This picture was uploaded to Facebook with the caption, “I’m not sure what to conclude from this.” The comments were hurtful and vicious, and the picture was obviously candid. The main point of the cruel jab? The fact that she had grown facial hair and was wearing a turban. The person who uploaded the picture never meant for it to be spread around so quickly, but when she saw her picture online and read the comments about her appearance, she wrote a stunning response that touched everyone’s hearts!
Hey, guys. This is Balpreet, the girl from the picture. I actually didn’t know about this until one of my friends told on facebook. If this person had wanted a picture, they could have just asked and I could have smiled 🙂 However, I’m not embarrassed or even humiliated by the attention [negative and positive] that this picture is getting because, it’s who I am. Yes, I’m a baptized Sikh woman with facial hair.
Yes, I realize that my gender is often confused and I look different than most women. However, baptized Sikhs believe in the sacredness of this body – it is a gift that has been given to us by the Divine Being [which is genderless, actually] and, must keep it intact as a submission to the divine will. Just as a child doesn’t reject the gift of his/her parents, Sikhs do not reject the body that has been given to us. By crying ‘mine, mine’ and changing this body-tool, we are essentially living in ego and creating a seperateness between ourselves and the divinity within us. By transcending societal views of beauty, I believe that I can focus more on my actions.
My attitude and thoughts and actions have more value in them than my body because I recognize that this body is just going to become ash in the end, so why fuss about it? When I die, no one is going to remember what I looked like, heck, my kids will forget my voice, and slowly, all physical memory will fade away. However, my impact and legacy will remain: and, by not focusing on the physical beauty, I have time to cultivate those inner virtues and hopefully, focus my life on creating change and progress for this world in any way I can. So, to me, my face isn’t important but the smile and the happiness that lie behind the face are. 🙂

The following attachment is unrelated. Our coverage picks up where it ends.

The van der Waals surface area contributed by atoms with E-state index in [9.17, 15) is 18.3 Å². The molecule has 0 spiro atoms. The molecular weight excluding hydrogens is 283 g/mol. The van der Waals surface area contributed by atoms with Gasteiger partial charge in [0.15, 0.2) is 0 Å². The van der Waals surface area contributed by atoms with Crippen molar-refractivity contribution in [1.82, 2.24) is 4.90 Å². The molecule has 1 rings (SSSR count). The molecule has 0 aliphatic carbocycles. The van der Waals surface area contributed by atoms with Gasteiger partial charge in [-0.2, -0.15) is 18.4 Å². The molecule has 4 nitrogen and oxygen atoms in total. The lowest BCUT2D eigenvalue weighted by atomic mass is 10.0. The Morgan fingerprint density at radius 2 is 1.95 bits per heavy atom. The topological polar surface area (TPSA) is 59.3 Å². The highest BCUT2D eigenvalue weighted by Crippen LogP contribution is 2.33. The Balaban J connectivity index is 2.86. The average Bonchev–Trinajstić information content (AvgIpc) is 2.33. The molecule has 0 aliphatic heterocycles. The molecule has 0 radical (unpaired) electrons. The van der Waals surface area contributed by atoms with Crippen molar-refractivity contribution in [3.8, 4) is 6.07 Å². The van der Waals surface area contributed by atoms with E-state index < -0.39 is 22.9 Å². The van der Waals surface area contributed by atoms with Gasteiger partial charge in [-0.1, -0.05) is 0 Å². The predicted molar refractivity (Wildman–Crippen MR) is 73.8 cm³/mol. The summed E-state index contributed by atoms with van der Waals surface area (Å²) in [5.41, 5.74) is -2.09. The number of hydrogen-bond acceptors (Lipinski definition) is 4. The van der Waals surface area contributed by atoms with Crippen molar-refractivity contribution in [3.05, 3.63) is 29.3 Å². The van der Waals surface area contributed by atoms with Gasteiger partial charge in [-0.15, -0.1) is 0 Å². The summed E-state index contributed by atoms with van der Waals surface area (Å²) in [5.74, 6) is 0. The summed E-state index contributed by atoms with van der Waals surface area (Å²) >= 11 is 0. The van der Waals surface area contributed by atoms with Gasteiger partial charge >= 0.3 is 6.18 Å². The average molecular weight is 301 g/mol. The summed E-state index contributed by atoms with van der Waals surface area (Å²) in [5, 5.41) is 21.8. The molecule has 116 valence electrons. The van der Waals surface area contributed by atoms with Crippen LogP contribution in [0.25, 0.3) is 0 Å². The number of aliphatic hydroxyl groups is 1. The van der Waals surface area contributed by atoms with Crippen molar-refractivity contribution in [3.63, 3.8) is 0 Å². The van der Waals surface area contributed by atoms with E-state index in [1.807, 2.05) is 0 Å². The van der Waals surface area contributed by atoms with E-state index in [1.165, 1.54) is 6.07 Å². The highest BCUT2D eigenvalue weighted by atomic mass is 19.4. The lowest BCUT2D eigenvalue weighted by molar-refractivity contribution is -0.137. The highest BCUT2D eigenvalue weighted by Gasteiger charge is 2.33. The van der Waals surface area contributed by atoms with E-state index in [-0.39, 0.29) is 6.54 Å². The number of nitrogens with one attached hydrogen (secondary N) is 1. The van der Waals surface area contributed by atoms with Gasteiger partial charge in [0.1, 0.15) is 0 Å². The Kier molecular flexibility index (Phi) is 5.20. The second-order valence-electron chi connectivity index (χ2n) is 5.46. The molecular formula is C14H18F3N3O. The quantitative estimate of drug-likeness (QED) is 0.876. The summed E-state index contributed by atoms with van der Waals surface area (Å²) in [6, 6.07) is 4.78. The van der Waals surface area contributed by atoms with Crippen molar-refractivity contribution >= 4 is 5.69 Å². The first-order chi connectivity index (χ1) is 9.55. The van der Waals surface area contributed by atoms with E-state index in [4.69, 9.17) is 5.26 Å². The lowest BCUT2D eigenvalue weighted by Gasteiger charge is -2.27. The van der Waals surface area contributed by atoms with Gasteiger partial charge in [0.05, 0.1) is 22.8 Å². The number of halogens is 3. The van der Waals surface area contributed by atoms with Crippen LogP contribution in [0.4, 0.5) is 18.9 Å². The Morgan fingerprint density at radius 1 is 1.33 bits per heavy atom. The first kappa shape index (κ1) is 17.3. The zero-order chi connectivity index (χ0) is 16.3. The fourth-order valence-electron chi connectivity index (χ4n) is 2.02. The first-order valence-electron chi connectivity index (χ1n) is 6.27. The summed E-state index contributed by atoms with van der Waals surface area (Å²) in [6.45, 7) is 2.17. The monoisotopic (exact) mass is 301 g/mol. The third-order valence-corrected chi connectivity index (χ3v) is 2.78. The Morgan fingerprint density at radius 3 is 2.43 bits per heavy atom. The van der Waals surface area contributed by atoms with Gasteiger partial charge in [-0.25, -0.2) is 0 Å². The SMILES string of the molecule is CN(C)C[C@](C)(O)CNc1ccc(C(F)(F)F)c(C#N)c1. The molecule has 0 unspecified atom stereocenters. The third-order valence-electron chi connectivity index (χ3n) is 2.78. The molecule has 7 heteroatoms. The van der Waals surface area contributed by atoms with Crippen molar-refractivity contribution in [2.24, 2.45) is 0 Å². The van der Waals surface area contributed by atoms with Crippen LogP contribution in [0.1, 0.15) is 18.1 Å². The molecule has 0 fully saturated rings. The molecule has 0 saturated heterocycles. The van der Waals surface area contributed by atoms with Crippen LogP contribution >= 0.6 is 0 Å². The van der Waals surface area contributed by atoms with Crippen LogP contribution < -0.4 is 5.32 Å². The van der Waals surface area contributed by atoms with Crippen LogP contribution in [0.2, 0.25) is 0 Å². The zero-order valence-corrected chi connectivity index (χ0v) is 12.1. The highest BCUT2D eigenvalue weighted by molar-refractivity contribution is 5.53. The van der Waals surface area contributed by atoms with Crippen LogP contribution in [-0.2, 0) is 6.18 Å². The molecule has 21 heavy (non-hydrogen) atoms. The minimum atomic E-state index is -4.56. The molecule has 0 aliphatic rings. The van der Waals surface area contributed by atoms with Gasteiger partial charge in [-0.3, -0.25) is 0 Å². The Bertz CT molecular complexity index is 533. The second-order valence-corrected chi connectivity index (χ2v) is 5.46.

So, if anyone sees me at OSU, please come up and say hello. I appreciate all of the comments here, both positive and less positive because I’ve gotten a better understanding of myself and others from this. Also, the yoga pants are quite comfortable and the Better Together t-shirt is actually from Interfaith Youth Core, an organization that focuses on storytelling and engagement between different faiths. 🙂 I hope this explains everything a bit more, and I apologize for causing such confusion and uttering anything that hurt anyone.
Also, wearing turbans for women is a sign of inner strength and empowerment because we too are equal to Sikh men. Sikhism advocates total equality for both genders [the only difference between them are the last names] and therefore, it is okay, however rare the occurrence, for a woman to adorn herself with the turban just like her male counterparts. I encourage everyone to go and google and expand their knowledge of the sheer diversity in this nation – as will I; and gain a better understanding of each other.
What makes this whole thing even better? After reading this response and learning about her faith, the guy who put up the picture actually apologized for the thoughtless post and asked to meet up with Balpreet in order to apologize in person!
I know that this post ISN’T a funny post but I felt the need to apologize to the Sikhs, Balpreet, and anyone else I offended when I posted that picture. Put simply it was stupid. Making fun of people is funny to some but incredibly degrading to the people you’re making fun of. It was an incredibly rude, judgmental, and ignorant thing to post.
Wow. Usually, this kind of hatred is something that gets ignored by the people who share it originally, but this woman decided to explain why she looks the way she does instead of lashing out with more hatred. She truly is remarkable! I don’t think I would have handled such a public shaming so graciously, but she really nailed this response! It’s beautiful to see that even over the internet, two strangers can make amends and become better people because of it.
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